At this Grantham Workshop, Armon Rezai will discuss his paper ‘Carbon Taxation and Income Distribution’.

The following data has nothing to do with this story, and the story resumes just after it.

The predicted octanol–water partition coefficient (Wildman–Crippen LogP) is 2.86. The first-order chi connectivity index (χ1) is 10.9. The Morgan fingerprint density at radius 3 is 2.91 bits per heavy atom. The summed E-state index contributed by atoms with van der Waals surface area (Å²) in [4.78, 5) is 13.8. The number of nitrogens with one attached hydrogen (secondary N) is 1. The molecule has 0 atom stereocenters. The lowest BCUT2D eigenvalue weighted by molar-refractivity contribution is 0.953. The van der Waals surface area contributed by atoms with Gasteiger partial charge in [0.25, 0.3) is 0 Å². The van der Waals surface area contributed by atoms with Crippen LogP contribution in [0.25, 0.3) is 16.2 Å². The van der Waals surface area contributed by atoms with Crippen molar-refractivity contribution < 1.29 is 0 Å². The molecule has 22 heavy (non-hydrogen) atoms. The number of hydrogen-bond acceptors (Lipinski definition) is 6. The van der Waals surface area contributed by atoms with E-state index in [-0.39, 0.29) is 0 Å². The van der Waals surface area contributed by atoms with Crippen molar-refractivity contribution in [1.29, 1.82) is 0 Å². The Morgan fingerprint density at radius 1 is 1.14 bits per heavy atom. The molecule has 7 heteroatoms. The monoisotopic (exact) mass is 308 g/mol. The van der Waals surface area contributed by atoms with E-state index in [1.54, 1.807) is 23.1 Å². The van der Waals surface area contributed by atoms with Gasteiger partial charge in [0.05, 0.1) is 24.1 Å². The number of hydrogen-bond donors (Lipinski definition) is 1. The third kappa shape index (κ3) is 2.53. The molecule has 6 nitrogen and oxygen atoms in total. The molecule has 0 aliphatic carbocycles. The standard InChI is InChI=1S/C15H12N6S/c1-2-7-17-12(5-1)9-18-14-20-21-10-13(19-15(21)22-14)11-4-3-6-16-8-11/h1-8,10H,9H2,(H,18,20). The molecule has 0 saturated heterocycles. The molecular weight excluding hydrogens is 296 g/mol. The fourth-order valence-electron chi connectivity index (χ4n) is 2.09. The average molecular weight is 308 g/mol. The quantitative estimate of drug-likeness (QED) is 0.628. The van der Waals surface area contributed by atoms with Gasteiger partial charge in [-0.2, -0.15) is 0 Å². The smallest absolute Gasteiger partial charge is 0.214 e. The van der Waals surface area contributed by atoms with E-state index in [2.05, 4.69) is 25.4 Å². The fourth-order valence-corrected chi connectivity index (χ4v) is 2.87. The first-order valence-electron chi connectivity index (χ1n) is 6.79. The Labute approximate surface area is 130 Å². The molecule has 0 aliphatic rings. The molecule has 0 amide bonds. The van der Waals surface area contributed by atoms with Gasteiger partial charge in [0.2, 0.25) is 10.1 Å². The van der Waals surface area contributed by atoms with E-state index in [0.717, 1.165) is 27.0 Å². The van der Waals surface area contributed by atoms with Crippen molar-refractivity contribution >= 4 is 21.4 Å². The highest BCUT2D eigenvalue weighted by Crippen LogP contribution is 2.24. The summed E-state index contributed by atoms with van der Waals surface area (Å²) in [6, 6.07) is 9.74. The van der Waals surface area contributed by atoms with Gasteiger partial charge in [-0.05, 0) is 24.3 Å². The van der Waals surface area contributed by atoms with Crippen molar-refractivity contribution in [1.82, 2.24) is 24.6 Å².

‘We estimate an EASI demand system with nonlinear Engel curves, a labour supply schedule, and an income tax schedule from German household data. We combine this with a model of households’ and firms’ carbon emissions to obtain a simulation model of the German economy. The policy instruments of the government are a specific carbon tax, a climate dividend, and two parameters for the level and progressivity of income taxes. In most cases, the second-best optimum prices carbon below its Pigouvian rate and distributes the proceeds of carbon taxation as climate dividends. Both, carbon tax and dividends, increase with society’s degree of inequality aversion. At higher degrees of inequality aversion, the carbon tax exceeds the Pigouvian. Whenever available, policy makers favour climate dividends over double dividend reforms in our calibrated model.’

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